But staffers and guests other than Murray weren’t allowed upstairs, where the bedrooms were. When Chase wanted to prepare a soul food menu for Jackson and his children, she wrote him a note in Magic Marker and left it at the foot of the stairs.
AEG Live’s lead defense attorney has pointed to the secrecy of Jackson’s upstairs lifestyle — where the superstar was receiving nightly doses of the anesthetic propofol in his locked bedroom — to support the company’s contention it couldn’t have known about Jackson’s drug treatments.
Having a stable home for his children was a major motivation for Jackson returning to the concert stage, AEG executives say.
After his acquittal of child molestation charges in 2005, Jackson had become a nomad, spending time in various cities, including Las Vegas, often staying with friends.
“He wanted his kids to have a permanent place to live and a sense of community,” AEG Live CEO Randy Phillips recalled Jackson telling him during one meeting held while the family was living in the guesthouse of a rich benefactor.
It was Halloween and the children darted in and out of the rooms, wearing masks. Later that night, they’d go with their father to a party at Elizabeth Taylor’s home.
“I felt incredibly bad that this incredible star was at this point where he couldn’t buy a house,” Phillips said.
Jackson was always a magnet for photographers and fans, but he managed to sneak his children into a movie just weeks before his death.
The family and a few others went to see the animated film “Up” at the El Capitan Theatre on a touristy stretch of Hollywood Boulevard.
They came in a back door and remained in a private room while moviegoers filed into the theater. When everyone else was seated, the entourage, including his longtime makeup artist Karen Faye, director Kenny Ortega and others, hit up the concession stand.
The group watched the movie without distraction. “No one knew Michael was there,” Faye recalled.
Jackson and choreographer Travis Payne were scheduled to rehearse one-on-one several days a week in the dance studio that was in the basement of Jackson’s mansion.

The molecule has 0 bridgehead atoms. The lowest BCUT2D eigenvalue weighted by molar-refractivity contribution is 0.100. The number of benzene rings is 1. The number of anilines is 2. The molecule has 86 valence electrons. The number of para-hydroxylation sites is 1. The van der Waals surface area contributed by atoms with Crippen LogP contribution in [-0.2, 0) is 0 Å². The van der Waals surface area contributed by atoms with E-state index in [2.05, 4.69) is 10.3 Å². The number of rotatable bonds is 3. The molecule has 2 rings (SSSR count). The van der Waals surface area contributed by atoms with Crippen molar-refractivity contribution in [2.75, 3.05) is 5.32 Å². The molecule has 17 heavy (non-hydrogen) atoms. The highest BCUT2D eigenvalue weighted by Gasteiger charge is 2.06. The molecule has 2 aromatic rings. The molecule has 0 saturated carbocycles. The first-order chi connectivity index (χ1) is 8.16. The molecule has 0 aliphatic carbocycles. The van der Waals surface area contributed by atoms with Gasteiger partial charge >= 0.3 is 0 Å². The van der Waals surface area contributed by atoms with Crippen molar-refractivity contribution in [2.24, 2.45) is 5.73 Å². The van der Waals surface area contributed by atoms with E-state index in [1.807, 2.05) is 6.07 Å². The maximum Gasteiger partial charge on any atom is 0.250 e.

It’s unclear how often the pair worked out, but when they did they often had a companion, 7-year-old Blanket. He liked to watch his father dance, Payne later recalled, and tried to always stay close to his dad. During their workouts, Payne said Jackson talked to his son, mentoring him.
Preparations for the shows meant that Jackson was frequently out of the house at meetings, film shoots or rehearsals. When he returned home, Prince, Paris and Blanket would rush their father.
“They would take off like lightning,” Chase recalls, “… and grab him around the ankles and around the waist.”
They’d be hanging off of him, not unlike a picture shown to jurors during opening statements.
In the photo, Jackson was handing Blanket, then a newborn, to President Bill Clinton. Clinging to Jackson’s right leg was Paris.
When it came time for a science project, Paris settled on studying snails.
She enlisted Chase to help her find snails in the mansion’s backyard. The pair carried large flashlights and found several of the slimy creatures and prepared to bring them inside.
Jackson was waiting for them.
“At this point, I knew I was going to get fired,” Chase recalled.
The singer looked at the snails and had a different reaction — he helped make them a home.
The snails ended up in jars made cozier by moss in the bottom and tiny cocktail umbrellas. They lived on the kitchen counter, not far from other reminders of the children.
Blanket’s colorings hung on the refrigerator.
On a chalkboard where Chase would write out menus, Paris scrawled a message that remained on the board the day her father died.
“I love daddy,” the 11-year-old wrote. “Smile, it’s free.”